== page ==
Evolution of fossil fuels
Fossil fuel history and impact
With an ever-increasing energy demand, the world’s reliance on fossil fuels has escalated to an incomprehensible level in recent years. Although efforts to transition towards clean and renewable energy sources are underway, there’s still evidence that fossil fuel consumption is rising.
The World Energy Outlook reported that in 2018, the global consumption of coal, oil, and natural gas, increased by 0.7%, 1.3%, and 4.6% respectively when compared to the previous year. Since the combustion of fossil fuel leads to increased greenhouse gasses, unsurprisingly, carbon emissions were also up by around 1.7% in the same year; the highest rate of growth since 2010. The report also went on to estimate that emissions will increase by 0.6% every year between now and 2050 given the upward energy consumption trends in non-Organisation for Economic Co-operation and Development (OECD) countries.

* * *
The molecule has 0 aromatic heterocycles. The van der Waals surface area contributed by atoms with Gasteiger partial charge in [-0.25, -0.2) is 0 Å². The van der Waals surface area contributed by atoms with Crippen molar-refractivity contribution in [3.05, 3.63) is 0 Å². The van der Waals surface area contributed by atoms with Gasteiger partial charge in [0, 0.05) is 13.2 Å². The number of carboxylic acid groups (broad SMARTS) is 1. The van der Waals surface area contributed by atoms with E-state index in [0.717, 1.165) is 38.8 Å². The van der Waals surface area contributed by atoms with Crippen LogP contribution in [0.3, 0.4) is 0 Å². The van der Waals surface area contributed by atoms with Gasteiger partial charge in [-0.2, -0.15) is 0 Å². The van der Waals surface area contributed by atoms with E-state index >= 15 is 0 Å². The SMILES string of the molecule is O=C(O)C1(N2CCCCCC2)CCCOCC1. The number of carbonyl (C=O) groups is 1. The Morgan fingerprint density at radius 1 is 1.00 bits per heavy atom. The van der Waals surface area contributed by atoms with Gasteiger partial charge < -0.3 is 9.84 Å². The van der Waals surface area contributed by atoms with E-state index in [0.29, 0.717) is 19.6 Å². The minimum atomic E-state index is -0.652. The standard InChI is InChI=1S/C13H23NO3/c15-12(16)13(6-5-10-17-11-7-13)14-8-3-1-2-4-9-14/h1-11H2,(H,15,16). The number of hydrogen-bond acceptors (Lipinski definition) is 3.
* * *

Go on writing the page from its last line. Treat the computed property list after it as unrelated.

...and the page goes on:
What are fossil fuels?
The term fossil fuel is used to define high carbon & hydrogen remains of plants and animals that have been buried and subjected to huge amounts of pressure over millions of years, subsequently transforming them into coal, crude oil, or natural gas. The enormous amounts of energy encapsulated in these geologic reserves now accounts for around 80% of the world's energy supply, powering the majority of our high energy sectors from transportation and aviation to agriculture.
How have fossil fuels evolved?
Coal can be dated back to ancient China as early as 206BC. The use of fossil fuels can be documented to the second century in Europe, where archaeological remains show evidence of the Romans using coal for heating and smelting purposes. Later records also show the use of coal in the fourteenth century by the native American tribes known as the Hopi Indians.